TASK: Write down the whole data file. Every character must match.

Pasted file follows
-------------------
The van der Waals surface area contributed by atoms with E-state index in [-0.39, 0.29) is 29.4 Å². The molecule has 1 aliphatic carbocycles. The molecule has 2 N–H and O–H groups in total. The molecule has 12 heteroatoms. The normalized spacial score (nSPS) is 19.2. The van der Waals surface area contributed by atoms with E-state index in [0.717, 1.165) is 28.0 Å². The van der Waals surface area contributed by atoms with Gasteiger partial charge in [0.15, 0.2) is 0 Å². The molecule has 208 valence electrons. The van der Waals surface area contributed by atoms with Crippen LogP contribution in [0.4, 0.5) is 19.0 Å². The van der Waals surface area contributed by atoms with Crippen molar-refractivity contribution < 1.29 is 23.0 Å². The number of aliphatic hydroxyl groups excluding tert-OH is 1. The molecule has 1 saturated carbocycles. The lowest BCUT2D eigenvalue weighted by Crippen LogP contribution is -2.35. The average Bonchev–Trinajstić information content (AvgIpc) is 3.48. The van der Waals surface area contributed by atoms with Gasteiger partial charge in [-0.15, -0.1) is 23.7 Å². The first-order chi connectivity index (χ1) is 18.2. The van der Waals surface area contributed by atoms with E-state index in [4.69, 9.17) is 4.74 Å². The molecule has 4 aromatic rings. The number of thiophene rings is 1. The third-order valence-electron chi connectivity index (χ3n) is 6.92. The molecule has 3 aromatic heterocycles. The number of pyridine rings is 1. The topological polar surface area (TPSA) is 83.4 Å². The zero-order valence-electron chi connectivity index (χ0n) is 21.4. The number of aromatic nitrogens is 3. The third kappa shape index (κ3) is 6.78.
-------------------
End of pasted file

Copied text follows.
The van der Waals surface area contributed by atoms with E-state index in [-0.39, 0.29) is 29.4 Å². The molecule has 1 aliphatic carbocycles. The molecule has 2 N–H and O–H groups in total. The molecule has 12 heteroatoms. The normalized spacial score (nSPS) is 19.2. The van der Waals surface area contributed by atoms with E-state index in [0.717, 1.165) is 28.0 Å². The van der Waals surface area contributed by atoms with Gasteiger partial charge in [0.15, 0.2) is 0 Å². The molecule has 208 valence electrons. The van der Waals surface area contributed by atoms with Crippen LogP contribution in [0.4, 0.5) is 19.0 Å². The van der Waals surface area contributed by atoms with Crippen molar-refractivity contribution < 1.29 is 23.0 Å². The number of aliphatic hydroxyl groups excluding tert-OH is 1. The molecule has 1 saturated carbocycles. The lowest BCUT2D eigenvalue weighted by Crippen LogP contribution is -2.35. The average Bonchev–Trinajstić information content (AvgIpc) is 3.48. The van der Waals surface area contributed by atoms with Gasteiger partial charge in [-0.15, -0.1) is 23.7 Å². The first-order chi connectivity index (χ1) is 18.2. The van der Waals surface area contributed by atoms with E-state index in [4.69, 9.17) is 4.74 Å². The molecule has 4 aromatic rings. The number of thiophene rings is 1. The third-order valence-electron chi connectivity index (χ3n) is 6.92. The molecule has 3 aromatic heterocycles. The number of pyridine rings is 1. The topological polar surface area (TPSA) is 83.4 Å². The zero-order valence-electron chi connectivity index (χ0n) is 21.4. The number of aromatic nitrogens is 3. The third kappa shape index (κ3) is 6.78.